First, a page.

Ramified Natural Theology in Science and Religion

Moving Forward from Natural Theology

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Rodney Holder
Routledge Science and Religion Series
  • Routledge
    , October
     2020.
     245 pages.
     $160.00.
     Hardcover.
    ISBN
    9780367373191.
     For other formats: Link to Publisher's Website.

Review

Though their relationship is still under debate, nature and revelation are traditionally considered as two distinct sources of knowledge of God. Natural theology starts from the world and constructs arguments for God’s existence with assumptions and evidence accessible to everyone. On the contrary, special revelation is viewed as God’s self-disclosure by which humans can know more about God’s attributes and salvific plan, and it can only be accepted by faith. In Ramified Natural Theology in Science and Religion, Rodney Holder has challenged the distinction of natural theology and special revelation by arguing that both need rational argument to convince people. Holder proposes that arguments and evidence are required to let people know that a certain belief of God is true or probable, even if the source of this belief is revelation (67). Therefore, “ramified natural theology is the providing of arguments for the specific claims of Christianity” (1). In this book, Holder develops a cumulative argument, and then applies Bayes’ theorem to formalize it to show that certain Christian particularities are highly probable.

In chapter 2, Holder first defines natural theology as a discipline which aims to provide “arguments for the existence of God which depend only on our common humanity and not on any putative revelation” (9), and argues that natural theology is still viable now. He especially indicates that the theory of evolution does not undermine natural theology. In chapter 3, Holder discusses modern cosmological and design arguments, and proposes that these arguments are successful, by which he paves the way for ramified natural theology. On the one hand, ramified natural theology would be hopeless if the prospect of natural theology is dim. On the other hand, with the high probability of the existence of God ensured by natural theology, ramified natural theology can achieve its goal with less difficulty.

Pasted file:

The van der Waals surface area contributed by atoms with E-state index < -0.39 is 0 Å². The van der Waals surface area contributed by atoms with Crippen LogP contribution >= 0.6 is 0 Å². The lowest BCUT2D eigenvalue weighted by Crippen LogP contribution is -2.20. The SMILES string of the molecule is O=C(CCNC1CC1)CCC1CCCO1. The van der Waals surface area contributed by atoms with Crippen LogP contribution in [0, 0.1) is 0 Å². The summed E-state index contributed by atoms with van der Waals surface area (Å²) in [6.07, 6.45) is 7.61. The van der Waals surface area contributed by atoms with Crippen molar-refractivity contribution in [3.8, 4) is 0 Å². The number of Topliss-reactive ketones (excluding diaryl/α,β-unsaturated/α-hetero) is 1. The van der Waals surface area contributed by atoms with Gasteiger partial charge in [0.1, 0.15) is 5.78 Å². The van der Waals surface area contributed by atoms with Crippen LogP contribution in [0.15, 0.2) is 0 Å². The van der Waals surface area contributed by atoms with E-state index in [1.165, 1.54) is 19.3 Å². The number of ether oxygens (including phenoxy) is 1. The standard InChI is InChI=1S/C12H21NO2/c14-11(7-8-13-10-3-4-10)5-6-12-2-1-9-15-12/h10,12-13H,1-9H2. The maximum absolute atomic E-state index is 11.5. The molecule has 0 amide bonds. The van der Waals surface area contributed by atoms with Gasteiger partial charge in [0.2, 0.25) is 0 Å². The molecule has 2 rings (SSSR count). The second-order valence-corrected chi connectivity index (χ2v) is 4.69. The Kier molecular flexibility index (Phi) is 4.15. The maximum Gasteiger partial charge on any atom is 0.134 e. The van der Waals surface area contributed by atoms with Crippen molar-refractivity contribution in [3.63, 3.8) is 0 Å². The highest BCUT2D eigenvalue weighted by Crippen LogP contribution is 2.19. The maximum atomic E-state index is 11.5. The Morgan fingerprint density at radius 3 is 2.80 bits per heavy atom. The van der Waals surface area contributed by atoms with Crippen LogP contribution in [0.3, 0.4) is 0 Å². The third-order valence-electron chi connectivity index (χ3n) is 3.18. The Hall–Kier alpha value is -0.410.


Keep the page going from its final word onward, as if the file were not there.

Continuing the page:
After reviewing natural theology, Holder moves to the topic of ramified natural theology. He then explains why we need ramified natural theology and delineates its development in chapter 4 and 5. Under the situation of religious pluralism, Christian theology must show with evidence and reasons that the particular tenets of Christianity are true or probable. The authenticity of the life and death of Jesus Christ is the crucial point of proof (78–79).

In the rest chapters (6 to 11), Holder constructs a cumulative argument for the Christian claim that Jesus Christ is the incarnated God, and he did die on the cross and then was resurrected. He first establishes that it is rational to believe in miracles. On this basis, he further argues that certain scriptural records of the deeds and words of Jesus are reliable, Jesus has fulfilled many prophesies of the scripture, he is an actual historic figure, and he has been resurrected from the dead. Holder broadly and closely examines relevant historical data, records, and witnesses to deal with the challenges of historical criticism of the Bible and scepticism. He thus concludes that historical evidence strongly suggests that the above claim about Jesus is highly probable.